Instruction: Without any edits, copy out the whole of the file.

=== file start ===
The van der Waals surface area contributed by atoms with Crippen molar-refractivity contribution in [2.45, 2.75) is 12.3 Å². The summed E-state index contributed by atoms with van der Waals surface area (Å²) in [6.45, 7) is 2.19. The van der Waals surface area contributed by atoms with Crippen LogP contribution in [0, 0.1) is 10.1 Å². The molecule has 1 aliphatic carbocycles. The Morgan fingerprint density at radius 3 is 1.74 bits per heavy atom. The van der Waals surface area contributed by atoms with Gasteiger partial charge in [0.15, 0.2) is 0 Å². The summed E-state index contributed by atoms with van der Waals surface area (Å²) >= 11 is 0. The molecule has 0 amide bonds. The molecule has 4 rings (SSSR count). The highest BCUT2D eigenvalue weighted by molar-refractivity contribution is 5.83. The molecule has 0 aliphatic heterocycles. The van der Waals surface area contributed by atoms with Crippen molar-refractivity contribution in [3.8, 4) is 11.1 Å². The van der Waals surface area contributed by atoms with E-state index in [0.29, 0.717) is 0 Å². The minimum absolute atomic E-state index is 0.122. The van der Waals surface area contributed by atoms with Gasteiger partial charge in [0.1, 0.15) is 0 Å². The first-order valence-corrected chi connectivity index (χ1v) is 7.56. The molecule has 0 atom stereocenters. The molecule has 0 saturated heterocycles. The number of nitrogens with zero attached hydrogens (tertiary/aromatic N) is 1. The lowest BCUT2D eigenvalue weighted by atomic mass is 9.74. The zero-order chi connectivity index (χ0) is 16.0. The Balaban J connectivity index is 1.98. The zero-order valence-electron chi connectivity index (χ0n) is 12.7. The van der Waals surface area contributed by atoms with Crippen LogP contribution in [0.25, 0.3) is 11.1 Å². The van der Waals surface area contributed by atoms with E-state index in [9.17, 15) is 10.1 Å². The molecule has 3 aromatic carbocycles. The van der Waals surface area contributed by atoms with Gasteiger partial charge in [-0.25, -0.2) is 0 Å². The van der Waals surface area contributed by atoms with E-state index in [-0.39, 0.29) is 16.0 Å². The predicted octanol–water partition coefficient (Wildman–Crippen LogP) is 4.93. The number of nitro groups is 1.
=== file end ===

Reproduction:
The van der Waals surface area contributed by atoms with Crippen molar-refractivity contribution in [2.45, 2.75) is 12.3 Å². The summed E-state index contributed by atoms with van der Waals surface area (Å²) in [6.45, 7) is 2.19. The van der Waals surface area contributed by atoms with Crippen LogP contribution in [0, 0.1) is 10.1 Å². The molecule has 1 aliphatic carbocycles. The Morgan fingerprint density at radius 3 is 1.74 bits per heavy atom. The van der Waals surface area contributed by atoms with Gasteiger partial charge in [0.15, 0.2) is 0 Å². The summed E-state index contributed by atoms with van der Waals surface area (Å²) >= 11 is 0. The molecule has 0 amide bonds. The molecule has 4 rings (SSSR count). The highest BCUT2D eigenvalue weighted by molar-refractivity contribution is 5.83. The molecule has 0 aliphatic heterocycles. The van der Waals surface area contributed by atoms with Crippen molar-refractivity contribution in [3.8, 4) is 11.1 Å². The van der Waals surface area contributed by atoms with E-state index in [0.29, 0.717) is 0 Å². The minimum absolute atomic E-state index is 0.122. The van der Waals surface area contributed by atoms with Gasteiger partial charge in [0.1, 0.15) is 0 Å². The first-order valence-corrected chi connectivity index (χ1v) is 7.56. The molecule has 0 atom stereocenters. The molecule has 0 saturated heterocycles. The number of nitrogens with zero attached hydrogens (tertiary/aromatic N) is 1. The lowest BCUT2D eigenvalue weighted by atomic mass is 9.74. The zero-order chi connectivity index (χ0) is 16.0. The Balaban J connectivity index is 1.98. The zero-order valence-electron chi connectivity index (χ0n) is 12.7. The van der Waals surface area contributed by atoms with Crippen LogP contribution in [0.25, 0.3) is 11.1 Å². The van der Waals surface area contributed by atoms with E-state index in [9.17, 15) is 10.1 Å². The molecule has 3 aromatic carbocycles. The van der Waals surface area contributed by atoms with Gasteiger partial charge in [-0.25, -0.2) is 0 Å². The van der Waals surface area contributed by atoms with E-state index in [-0.39, 0.29) is 16.0 Å². The predicted octanol–water partition coefficient (Wildman–Crippen LogP) is 4.93. The number of nitro groups is 1.